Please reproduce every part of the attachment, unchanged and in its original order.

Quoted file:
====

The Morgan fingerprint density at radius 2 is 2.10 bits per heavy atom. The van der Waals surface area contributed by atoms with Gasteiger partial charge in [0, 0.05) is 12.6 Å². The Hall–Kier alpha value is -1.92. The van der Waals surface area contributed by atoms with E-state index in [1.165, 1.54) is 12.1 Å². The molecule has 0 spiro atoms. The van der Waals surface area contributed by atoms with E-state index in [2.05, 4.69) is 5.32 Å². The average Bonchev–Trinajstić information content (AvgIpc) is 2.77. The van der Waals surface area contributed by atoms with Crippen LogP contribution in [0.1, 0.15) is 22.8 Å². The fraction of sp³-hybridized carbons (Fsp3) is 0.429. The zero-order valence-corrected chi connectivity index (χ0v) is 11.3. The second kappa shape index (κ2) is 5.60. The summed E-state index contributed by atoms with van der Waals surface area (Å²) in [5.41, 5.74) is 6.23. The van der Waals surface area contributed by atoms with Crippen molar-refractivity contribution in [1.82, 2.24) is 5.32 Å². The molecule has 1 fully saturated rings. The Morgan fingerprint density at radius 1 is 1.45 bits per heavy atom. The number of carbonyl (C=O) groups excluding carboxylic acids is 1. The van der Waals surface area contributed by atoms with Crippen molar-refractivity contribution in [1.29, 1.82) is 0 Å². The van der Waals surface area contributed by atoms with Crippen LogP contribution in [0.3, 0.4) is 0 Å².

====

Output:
The Morgan fingerprint density at radius 2 is 2.10 bits per heavy atom. The van der Waals surface area contributed by atoms with Gasteiger partial charge in [0, 0.05) is 12.6 Å². The Hall–Kier alpha value is -1.92. The van der Waals surface area contributed by atoms with E-state index in [1.165, 1.54) is 12.1 Å². The molecule has 0 spiro atoms. The van der Waals surface area contributed by atoms with E-state index in [2.05, 4.69) is 5.32 Å². The average Bonchev–Trinajstić information content (AvgIpc) is 2.77. The van der Waals surface area contributed by atoms with Crippen LogP contribution in [0.1, 0.15) is 22.8 Å². The fraction of sp³-hybridized carbons (Fsp3) is 0.429. The zero-order valence-corrected chi connectivity index (χ0v) is 11.3. The second kappa shape index (κ2) is 5.60. The summed E-state index contributed by atoms with van der Waals surface area (Å²) in [5.41, 5.74) is 6.23. The van der Waals surface area contributed by atoms with Crippen molar-refractivity contribution in [1.82, 2.24) is 5.32 Å². The molecule has 1 fully saturated rings. The Morgan fingerprint density at radius 1 is 1.45 bits per heavy atom. The number of carbonyl (C=O) groups excluding carboxylic acids is 1. The van der Waals surface area contributed by atoms with Crippen molar-refractivity contribution in [1.29, 1.82) is 0 Å². The van der Waals surface area contributed by atoms with Crippen LogP contribution in [0.3, 0.4) is 0 Å².